8. The method of claim 1 in which the polling web site is not reached directly when the user inputs inadvertently the polling web site domain name.
9. The method of claim 8 in which the user is taken directly to a conventional landing page with sponsored links when the user inputs inadvertently the polling web site domain name.
10. The method of claim 8 in which the user is taken directly to an intermediary page which itself includes a link to the full polling page.
11. The method of claim 10 in which the link on the intermediary page relates to a polling question such that a user who answers the polling question is then taken to the polling web site.
12. The method of claim 1 in which the typing or address input error relates to the body of the domain name, i.e. a part of the domain name excluding the TLD.
13. The method of claim 1 comprising the further step of recruiting a polling panel member.
14. The method of claim 13 when used for real time instant polling.
15. The method of claim 13 when used for future polling.
16. The method of claim 1 when used for real time instant polling.
17. The method of claim 1 comprising the further step of segregating members of the representative sample by location by using the IP address of each user in the sample.
18. The method of claim 1 comprising the further step of providing to the user instant feedback of current polling results.
19. The method of claim 1 comprising the further step of predicting political or economic events based on the results of polling.
20. The method of claim 1 comprising the further step of assessing website popularity.
21. A web site hosted on a server, the web site enabling a representative online polling sample to be obtained, the web site including polling information for a user to select or otherwise interact with, that polling web site having a domain name that differs from the domain name of a web site the user intends to reach, the polling web site being reached when the user makes a typing or other address input error and inadvertently enters the polling web site domain name.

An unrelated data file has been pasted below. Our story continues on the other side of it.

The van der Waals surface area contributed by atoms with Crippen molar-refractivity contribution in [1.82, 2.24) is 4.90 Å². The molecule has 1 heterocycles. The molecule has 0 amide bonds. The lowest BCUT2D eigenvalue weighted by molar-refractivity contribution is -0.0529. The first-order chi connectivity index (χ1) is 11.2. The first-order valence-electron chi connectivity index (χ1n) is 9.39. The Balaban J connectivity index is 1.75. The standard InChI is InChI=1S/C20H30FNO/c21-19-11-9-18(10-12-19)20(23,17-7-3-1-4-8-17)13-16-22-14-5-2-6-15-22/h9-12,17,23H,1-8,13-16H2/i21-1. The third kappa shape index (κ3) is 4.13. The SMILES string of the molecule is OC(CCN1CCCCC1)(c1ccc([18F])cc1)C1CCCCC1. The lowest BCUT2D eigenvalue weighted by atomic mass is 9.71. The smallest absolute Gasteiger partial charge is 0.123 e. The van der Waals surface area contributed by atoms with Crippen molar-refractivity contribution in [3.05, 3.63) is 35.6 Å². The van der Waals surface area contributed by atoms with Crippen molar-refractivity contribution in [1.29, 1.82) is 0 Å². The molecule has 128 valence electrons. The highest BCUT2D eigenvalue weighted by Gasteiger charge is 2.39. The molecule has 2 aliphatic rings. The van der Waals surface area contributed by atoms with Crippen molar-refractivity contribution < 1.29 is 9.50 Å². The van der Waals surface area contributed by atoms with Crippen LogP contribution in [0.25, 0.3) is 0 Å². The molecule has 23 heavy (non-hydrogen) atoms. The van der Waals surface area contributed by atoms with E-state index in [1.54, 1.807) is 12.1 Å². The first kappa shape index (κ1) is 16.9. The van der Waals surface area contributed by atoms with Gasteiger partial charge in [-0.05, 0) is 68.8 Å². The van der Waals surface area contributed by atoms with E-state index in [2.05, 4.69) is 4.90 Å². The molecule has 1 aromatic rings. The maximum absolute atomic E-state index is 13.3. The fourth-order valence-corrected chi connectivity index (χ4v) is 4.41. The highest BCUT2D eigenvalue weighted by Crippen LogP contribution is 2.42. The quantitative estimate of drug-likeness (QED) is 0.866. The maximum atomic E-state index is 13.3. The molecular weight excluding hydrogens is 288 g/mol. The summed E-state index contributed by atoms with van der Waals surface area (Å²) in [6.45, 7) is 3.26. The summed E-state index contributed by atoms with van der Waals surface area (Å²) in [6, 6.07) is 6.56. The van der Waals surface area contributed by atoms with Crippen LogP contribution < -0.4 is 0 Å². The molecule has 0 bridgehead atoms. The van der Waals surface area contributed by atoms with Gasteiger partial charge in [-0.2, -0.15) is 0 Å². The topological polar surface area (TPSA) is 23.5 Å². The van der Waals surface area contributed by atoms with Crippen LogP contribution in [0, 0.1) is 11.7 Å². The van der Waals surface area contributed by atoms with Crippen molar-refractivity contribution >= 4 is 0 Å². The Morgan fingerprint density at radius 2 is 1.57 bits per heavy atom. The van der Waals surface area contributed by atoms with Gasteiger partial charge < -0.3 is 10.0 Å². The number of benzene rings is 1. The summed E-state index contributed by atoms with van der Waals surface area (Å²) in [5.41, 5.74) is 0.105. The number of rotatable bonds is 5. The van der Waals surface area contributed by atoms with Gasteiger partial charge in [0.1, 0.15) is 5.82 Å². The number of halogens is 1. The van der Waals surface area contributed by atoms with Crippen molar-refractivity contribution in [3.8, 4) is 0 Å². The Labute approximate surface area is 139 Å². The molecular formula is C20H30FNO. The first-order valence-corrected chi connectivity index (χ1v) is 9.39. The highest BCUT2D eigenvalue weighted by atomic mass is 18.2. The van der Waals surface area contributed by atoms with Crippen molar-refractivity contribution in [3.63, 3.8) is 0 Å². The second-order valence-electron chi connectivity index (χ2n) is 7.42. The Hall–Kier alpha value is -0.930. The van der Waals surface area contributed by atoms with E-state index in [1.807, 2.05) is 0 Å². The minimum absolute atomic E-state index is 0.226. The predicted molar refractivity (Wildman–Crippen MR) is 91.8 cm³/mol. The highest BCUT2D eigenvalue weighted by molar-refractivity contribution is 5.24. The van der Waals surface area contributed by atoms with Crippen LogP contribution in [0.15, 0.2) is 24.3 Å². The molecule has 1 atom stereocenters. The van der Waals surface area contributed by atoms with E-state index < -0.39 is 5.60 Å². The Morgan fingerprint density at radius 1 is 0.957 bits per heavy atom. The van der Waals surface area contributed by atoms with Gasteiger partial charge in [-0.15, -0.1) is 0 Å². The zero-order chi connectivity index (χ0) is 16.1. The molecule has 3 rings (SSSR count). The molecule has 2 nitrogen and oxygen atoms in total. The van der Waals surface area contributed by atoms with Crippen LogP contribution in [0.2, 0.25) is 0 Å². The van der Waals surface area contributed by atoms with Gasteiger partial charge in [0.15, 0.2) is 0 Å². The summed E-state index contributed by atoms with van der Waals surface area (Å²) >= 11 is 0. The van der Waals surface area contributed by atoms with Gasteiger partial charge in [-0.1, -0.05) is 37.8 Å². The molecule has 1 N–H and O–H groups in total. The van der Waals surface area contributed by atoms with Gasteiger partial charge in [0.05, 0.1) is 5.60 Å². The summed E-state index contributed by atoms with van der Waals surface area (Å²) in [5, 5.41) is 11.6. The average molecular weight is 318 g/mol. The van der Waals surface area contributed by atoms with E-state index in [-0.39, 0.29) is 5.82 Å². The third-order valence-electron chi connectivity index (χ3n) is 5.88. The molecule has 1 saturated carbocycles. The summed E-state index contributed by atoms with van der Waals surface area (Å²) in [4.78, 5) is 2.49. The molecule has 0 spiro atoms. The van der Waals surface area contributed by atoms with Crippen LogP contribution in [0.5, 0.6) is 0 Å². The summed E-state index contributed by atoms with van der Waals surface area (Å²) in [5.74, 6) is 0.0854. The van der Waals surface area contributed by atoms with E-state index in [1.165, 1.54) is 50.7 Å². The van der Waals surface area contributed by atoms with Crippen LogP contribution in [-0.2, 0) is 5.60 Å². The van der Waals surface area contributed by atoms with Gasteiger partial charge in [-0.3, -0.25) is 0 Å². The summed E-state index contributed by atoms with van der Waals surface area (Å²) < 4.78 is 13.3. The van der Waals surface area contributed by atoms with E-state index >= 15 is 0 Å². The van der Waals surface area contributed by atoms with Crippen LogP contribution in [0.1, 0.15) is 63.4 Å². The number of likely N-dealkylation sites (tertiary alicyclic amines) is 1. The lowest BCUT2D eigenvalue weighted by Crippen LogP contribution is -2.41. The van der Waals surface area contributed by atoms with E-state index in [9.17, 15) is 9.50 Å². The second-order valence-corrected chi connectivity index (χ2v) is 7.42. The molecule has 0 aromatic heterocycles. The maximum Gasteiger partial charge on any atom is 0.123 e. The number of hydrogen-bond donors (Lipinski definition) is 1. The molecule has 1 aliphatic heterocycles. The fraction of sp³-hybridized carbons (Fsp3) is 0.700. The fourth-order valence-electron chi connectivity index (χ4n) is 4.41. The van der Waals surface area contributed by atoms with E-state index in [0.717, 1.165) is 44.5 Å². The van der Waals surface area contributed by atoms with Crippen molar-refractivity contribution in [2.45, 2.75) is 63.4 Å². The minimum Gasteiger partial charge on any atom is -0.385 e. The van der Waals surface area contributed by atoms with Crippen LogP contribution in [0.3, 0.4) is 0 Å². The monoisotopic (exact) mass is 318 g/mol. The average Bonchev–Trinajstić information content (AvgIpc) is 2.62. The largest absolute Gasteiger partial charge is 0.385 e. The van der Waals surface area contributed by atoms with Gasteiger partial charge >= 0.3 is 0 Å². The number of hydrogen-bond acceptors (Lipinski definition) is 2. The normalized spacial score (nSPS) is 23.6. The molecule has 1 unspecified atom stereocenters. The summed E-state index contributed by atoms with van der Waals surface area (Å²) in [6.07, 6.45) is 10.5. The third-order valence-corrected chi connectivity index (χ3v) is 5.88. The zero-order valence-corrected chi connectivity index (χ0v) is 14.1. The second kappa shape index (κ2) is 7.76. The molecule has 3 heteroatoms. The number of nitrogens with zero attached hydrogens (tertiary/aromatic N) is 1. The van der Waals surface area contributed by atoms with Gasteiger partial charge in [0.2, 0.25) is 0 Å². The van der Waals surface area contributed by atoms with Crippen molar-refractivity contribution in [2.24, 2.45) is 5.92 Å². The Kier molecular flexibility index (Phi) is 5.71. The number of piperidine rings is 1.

Description
BACKGROUND OF THE INVENTION

1. Field of the Invention

This invention relates to a method of obtaining a representative online polling sample.

2. Description of the Prior Art

In order to identify a representative random sample of the larger population in any public opinion poll, whether conducted online, by print survey or by telephone, it is necessary to eliminate as much as possible the “coverage bias” of those targeted for polling. Coverage bias is eliminated when every potential respondent in the entire population has an equal probability of being surveyed. Unless the entire population (e.g. for a national population) is approached to complete the survey or poll, it is generally considered impossible to target a group of respondents from a given population, all of whom have an equal probability of being presented with the option of completing the survey. In the context of telephone surveying, for example, substantial coverage bias creeps into any such survey since people with cellular phones are more inaccessible to the surveyor than are other potential respondents; people who work outside the home are less accessible than are other potential respondents who stay at home during the work day; furthermore, the rising number of individuals who block out telemarketing companies from reaching them by telephone are also excluded as potential respondents.